I have a Nissan Sentra 2014. I wanted to start using full synthetic oil, and the manual said I should use 0W-20. I changed both the oil and the filter (I used this one), and after finishing I realized I used 0W-30 instead.

I was thinking about changing it again tomorrow, but I'm not sure if I can use that one, and wait some miles before changing it again.

Is it serious? When should I change it? Also, should I change the oil filter again as well?

  • Where are you located? – race fever Jan 4 '16 at 0:30
  • I'm in Miami, FL – Oscar Mederos Jan 4 '16 at 0:30
  • The no, you will not have any issues. Don't worry about it. But if you can't sleep at night thinking about it then change it. :) – race fever Jan 4 '16 at 0:34
  • @racefever - Don't be afraid to use your votes and I'm not talking for me. – Pᴀᴜʟsᴛᴇʀ2 Jan 4 '16 at 0:41
  • 2
    @OscarMederos Here is the spec sheet for it. Note that it is ilsac GF-5 approved and API SN approved which are the only specs that Nissan requires. Should be fine. This is a high quality oil. mobil.com/USA-English/Lubes/PDS/GLXXENPVLMOMobil_1_0W-30.aspx – Fred Wilson Jan 4 '16 at 1:28

This is not a serious issue. You can probably even get by using 0W-30, especially since you are in an area which is usually warm. If you were in a colder area up north somewhere, I'd highly suggest you change it out. If you do decide to change it out, don't worry too much about the filter. I'd take the filter down and drain out what's in it, but put some clean oil back on the gasket and put it back in. The little bit of leftover 0W-30 is not going to cause any issues.

One of the issues with running a heavier weight oil is that your bearing clearances are set by the factory to accept the thinner oil. By having the thicker oil in the crankcase, you run the risk of bearing damage. I think with where you live the chance is mighty small, but it's still there. If your car is really new, I'd highly suggest you change the oil out. When a car is newer, the bearing tolerances are even tighter. Seeing as how your car is a 2014, there has probably been at least three or four oil changes done to it, so it shouldn't be an issue.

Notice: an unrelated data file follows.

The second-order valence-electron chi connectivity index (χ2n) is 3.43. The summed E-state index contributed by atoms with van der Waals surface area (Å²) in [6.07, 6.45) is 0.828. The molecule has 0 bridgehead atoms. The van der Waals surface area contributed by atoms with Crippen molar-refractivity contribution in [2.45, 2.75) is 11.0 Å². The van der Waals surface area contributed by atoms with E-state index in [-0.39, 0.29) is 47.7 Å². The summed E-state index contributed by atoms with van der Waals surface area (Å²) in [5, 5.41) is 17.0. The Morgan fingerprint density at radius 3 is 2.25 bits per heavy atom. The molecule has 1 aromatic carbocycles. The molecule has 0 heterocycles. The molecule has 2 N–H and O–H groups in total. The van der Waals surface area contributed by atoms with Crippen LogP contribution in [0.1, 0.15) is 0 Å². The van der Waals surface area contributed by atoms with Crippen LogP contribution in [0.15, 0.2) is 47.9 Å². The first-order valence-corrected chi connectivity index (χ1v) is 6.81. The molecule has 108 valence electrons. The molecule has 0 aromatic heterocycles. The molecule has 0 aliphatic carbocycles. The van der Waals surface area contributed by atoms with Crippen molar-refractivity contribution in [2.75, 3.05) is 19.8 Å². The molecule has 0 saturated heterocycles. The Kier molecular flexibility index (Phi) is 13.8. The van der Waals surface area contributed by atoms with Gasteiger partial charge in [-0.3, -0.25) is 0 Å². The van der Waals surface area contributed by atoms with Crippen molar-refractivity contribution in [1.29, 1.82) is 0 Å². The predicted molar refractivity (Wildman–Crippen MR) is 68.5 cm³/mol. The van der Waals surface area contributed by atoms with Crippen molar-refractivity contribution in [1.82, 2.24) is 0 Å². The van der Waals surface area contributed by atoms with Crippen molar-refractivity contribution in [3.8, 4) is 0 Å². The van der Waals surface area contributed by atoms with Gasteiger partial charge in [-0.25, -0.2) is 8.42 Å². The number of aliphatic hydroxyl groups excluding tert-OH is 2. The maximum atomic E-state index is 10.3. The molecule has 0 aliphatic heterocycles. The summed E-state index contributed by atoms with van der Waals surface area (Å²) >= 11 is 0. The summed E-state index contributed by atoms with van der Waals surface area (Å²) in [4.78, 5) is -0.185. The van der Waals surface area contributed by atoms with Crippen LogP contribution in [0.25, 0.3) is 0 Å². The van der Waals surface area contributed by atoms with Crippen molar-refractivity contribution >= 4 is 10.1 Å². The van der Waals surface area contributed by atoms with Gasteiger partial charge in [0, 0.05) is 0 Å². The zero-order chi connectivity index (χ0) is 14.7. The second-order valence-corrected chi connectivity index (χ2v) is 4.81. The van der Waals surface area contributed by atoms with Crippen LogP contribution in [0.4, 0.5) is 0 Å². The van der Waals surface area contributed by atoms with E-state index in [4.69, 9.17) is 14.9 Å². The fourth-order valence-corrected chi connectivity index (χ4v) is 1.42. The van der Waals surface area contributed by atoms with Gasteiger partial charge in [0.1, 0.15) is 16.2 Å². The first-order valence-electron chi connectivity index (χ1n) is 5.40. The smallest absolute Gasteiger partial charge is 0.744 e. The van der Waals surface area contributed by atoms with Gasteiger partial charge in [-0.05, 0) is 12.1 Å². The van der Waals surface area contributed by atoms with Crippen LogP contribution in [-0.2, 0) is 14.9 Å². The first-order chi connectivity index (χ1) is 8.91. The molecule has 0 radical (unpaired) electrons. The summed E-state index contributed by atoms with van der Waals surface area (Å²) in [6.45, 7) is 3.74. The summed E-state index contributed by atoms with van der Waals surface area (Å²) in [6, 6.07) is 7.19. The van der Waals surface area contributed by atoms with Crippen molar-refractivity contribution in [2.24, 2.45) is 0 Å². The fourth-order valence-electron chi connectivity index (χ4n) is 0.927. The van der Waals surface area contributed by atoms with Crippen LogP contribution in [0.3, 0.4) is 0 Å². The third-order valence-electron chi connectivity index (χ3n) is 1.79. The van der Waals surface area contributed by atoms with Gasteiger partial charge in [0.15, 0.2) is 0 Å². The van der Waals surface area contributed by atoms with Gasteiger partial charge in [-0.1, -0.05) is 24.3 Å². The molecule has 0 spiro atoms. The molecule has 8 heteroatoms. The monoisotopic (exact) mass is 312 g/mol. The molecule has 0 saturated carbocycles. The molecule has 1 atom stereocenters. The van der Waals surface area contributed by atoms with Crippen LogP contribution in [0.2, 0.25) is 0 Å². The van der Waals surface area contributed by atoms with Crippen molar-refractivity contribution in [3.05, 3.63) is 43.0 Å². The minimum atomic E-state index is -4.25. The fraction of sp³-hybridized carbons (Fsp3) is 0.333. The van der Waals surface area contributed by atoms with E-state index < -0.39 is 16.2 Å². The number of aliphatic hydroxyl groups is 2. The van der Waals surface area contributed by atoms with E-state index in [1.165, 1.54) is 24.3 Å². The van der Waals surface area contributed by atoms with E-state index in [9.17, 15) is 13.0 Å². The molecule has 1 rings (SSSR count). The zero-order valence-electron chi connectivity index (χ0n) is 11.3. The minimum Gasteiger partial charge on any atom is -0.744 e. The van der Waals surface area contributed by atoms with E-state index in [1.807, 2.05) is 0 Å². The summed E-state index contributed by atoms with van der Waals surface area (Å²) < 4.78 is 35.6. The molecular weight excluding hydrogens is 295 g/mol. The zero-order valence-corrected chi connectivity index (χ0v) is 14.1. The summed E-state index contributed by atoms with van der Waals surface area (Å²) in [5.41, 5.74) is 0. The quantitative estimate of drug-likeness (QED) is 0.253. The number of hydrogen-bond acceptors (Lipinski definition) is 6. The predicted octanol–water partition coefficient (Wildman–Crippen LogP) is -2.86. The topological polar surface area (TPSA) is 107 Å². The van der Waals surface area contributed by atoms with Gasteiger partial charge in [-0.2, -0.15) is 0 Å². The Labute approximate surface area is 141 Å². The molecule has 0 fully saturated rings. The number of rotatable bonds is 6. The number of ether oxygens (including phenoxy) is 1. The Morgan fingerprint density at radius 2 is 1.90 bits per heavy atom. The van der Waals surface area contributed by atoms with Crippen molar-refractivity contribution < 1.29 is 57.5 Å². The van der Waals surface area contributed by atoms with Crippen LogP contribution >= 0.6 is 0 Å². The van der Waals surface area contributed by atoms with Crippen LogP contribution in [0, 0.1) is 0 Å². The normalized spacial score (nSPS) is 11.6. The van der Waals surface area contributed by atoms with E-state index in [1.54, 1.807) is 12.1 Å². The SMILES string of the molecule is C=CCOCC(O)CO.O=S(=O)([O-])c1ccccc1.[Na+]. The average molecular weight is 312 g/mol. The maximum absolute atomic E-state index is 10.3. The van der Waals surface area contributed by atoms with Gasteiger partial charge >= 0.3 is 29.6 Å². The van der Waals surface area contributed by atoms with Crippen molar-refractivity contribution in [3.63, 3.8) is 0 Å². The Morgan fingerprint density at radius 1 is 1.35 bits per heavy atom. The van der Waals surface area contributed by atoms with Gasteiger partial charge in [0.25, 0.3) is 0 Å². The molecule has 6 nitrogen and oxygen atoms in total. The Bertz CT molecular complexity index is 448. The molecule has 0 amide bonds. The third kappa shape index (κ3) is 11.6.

| improve this answer | |
  • Thank you very much. I will keep using this one then, and I will use 0W-20 next time. Since the filter isn't expensive I will also change the filter. My car has 26k miles. I bought it with 22k. I changed the oil after buying it (regular oil) and I started using full synthetic today. – Oscar Mederos Jan 4 '16 at 0:43
  • I agree it is not a serious issue. It should be noticed that multi-grades are typically "thin for grade" (on the lower end of the acceptable spectrum) at their higher end (thickness when hot). In addition, most include VII's (viscosity index improvers), and as these break down, the oil becomes thinner at the top end anyway. – kmarsh Jan 4 '16 at 14:30
  • 1
    @kmarsh - Seeing as how it's full synthetic doesn't hurt matters either. – Pᴀᴜʟsᴛᴇʀ2 Jan 4 '16 at 15:17

It is interesting how people think they know the answers. Let's break down what oil viscosity means, and how it applies to engine use. First of all, "thicker" oil is NOT physically thicker. It is more like being more "clingy". The actual measurement of the oil molecules is pretty much the same whether 20 weight oil or 40 weight oil. It is the additives that make it thicker or thinner.

Let's use 5W30 as a reference. The 5 represents how thick the oil is cold, and as a reference, "not thicker than 5 weight oil at -40.". The "W" represents winter cold starts. So at this point whether 5 weight or 0 weight, 0 weight would give better cold start protection. The 30 represents "not thinner than 30 weight oil at operating temperatures.

The only concern for newer engines would be how the systems sensors, actuators etc would work with the different oil viscosities. For example the VVT actuators may not work as well with the different oils. Trying won't hurt except to hinder performance and fuel economy.

If you want to research, check websites that explain oil technology and be very wary of forums from people who want to give you "good advice". My advice is, if you are not sure, use manufactures recommended oil and oil change intervals.

| improve this answer | |

I drive an SUV for transcontinental trips from Arctic Canada to Belize. I have experimented with oils for five or six years in many road and weather conditions and at altitudes varying from sea level to 9000+ ASL. Whether the ambient air temperature is -30F or +35F the 4 liter V6 in my Xterra has run smoother and quieter, especially during the critical 'Start-up' phase; that first 30 seconds after turning the key. That's where automotive engineers agree that between 90-95% of all engine wear occurs. Use only 'SN' (an API oil classification) full synthetic oil with a bottom end of 0W and you will not go far wrong. Listen closely to your motor during that critical first 30 second warm-up before you put your vehicle into motion. The sounds and vibrations will tell you how well it likes (or dislikes) the oil you're using. All the best, JC Bradshaw

| improve this answer | |

Your Answer

By clicking “Post Your Answer”, you agree to our terms of service, privacy policy and cookie policy

Not the answer you're looking for? Browse other questions tagged or ask your own question.